SCI Spotlight

Stanford Cancer Institute members Ash Alizadeh, MD, PhD, and Max Diehn, MD, PhD, have developed several novel techniques for early detection of cancer that rely on blood-based liquid biopsies. 

The overarching goal of the Cancer Therapeutics Program is to foster collaboration across scientific and clinical disciplines in order to gain deeper insights into cancer’s underlying causes and develop more effective diagnostic, prognostic, and therapeutic approaches.

Recognizing the urgent unmet need for treating patients battling advanced melanoma, the Stanford Cancer Institute (SCI) is establishing the Stanford Advanced Melanoma Program—a world-class advanced melanoma center of excellence on the West Coast.

SCI member Marvin Langston, PhD, was recently named a member of the inaugural cohort of Cancer Moonshot Scholars. We spoke with him to learn more about his project that will be funded by the program, his research interests, and what advice he would give students pursuing a career in cancer research.

Since its establishment in 1978, the Stanford Cancer Biology PhD Program has been dedicated to training the next generation of exceptional scientists who will significantly contribute to cancer research.

We spoke to Stanford Cancer Institute member Quynh-Thu Le, MD, about the research she’s most excited about and advice she would give early-career cancer researchers.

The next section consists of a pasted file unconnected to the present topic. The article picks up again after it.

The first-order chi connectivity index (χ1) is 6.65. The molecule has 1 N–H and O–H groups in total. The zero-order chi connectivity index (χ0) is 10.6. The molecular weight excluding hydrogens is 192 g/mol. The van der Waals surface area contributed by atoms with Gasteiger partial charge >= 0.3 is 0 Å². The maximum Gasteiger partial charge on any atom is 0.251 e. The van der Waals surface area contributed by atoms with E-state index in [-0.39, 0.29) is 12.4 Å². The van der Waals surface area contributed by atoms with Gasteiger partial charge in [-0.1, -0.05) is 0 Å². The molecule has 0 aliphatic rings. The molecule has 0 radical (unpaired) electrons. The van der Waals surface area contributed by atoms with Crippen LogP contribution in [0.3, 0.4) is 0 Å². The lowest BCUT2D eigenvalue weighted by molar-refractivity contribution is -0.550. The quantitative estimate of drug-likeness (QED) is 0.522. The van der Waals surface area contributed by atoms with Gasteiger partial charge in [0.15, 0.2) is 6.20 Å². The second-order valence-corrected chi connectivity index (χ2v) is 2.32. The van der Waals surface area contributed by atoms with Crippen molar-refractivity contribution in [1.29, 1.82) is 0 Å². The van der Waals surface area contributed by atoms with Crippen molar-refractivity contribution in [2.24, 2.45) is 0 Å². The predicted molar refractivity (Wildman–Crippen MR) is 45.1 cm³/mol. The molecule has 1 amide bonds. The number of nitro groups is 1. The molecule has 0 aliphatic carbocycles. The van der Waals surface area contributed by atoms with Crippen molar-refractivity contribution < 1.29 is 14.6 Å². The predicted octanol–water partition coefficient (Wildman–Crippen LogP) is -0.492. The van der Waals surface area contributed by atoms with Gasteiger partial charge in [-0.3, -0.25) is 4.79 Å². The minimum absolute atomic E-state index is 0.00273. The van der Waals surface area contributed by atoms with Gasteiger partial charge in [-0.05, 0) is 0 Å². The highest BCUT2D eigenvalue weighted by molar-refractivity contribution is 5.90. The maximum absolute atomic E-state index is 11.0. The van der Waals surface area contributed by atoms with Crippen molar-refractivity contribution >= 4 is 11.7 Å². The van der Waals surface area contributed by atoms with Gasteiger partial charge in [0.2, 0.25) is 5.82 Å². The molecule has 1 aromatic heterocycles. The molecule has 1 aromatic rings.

The Stanford Cancer Institute Community Advisory Board plays a critical role in ensuring that the SCI meets the needs of our communities by threading our community's diverse perspectives and experiences into the fabric of our initiatives.

The program’s main objective is to provide susceptible communities with the proper melanoma resources and education to catch the disease in its early stages when it is much more treatable.

For those whose thoughts of participating in a cancer clinical trial invoke images of guinea pigs and untested treatments, they may be comforted to learn about the Stanford Cancer Institute’s Scientific Review Committee.

The Canary Center at Stanford is a world-class research facility dedicated to the early detection of cancer under the Department of Radiology. 

The Stanford Cancer Survivorship Program’s mission is to improve the experience and health outcomes of people living with and beyond cancer by advancing survivorship research and access to clinical services and educating healthcare professionals in the science of survivorship care. 

Acute myeloid leukemia (AML) is the most common type of acute leukemia in adults. While it is known how this disease takes root, Ravi Majeti, MD, PhD, and the team in the Majeti Lab are looking to tackle it at its source: stem cells.

In the Spotlight

We are proud to feature the voices of cancer research at Stanford, from the bench to the clinic. The SCI Spotlight connects with Stanford cancer researchers and trainees to provide insight into the work we are doing to diagnose, treat, and prevent cancer.  

We are always looking for ways to highlight the accomplishments of our faculty, trainees, and staff. Please contact us if you have any awards or publications you would like us to amplify.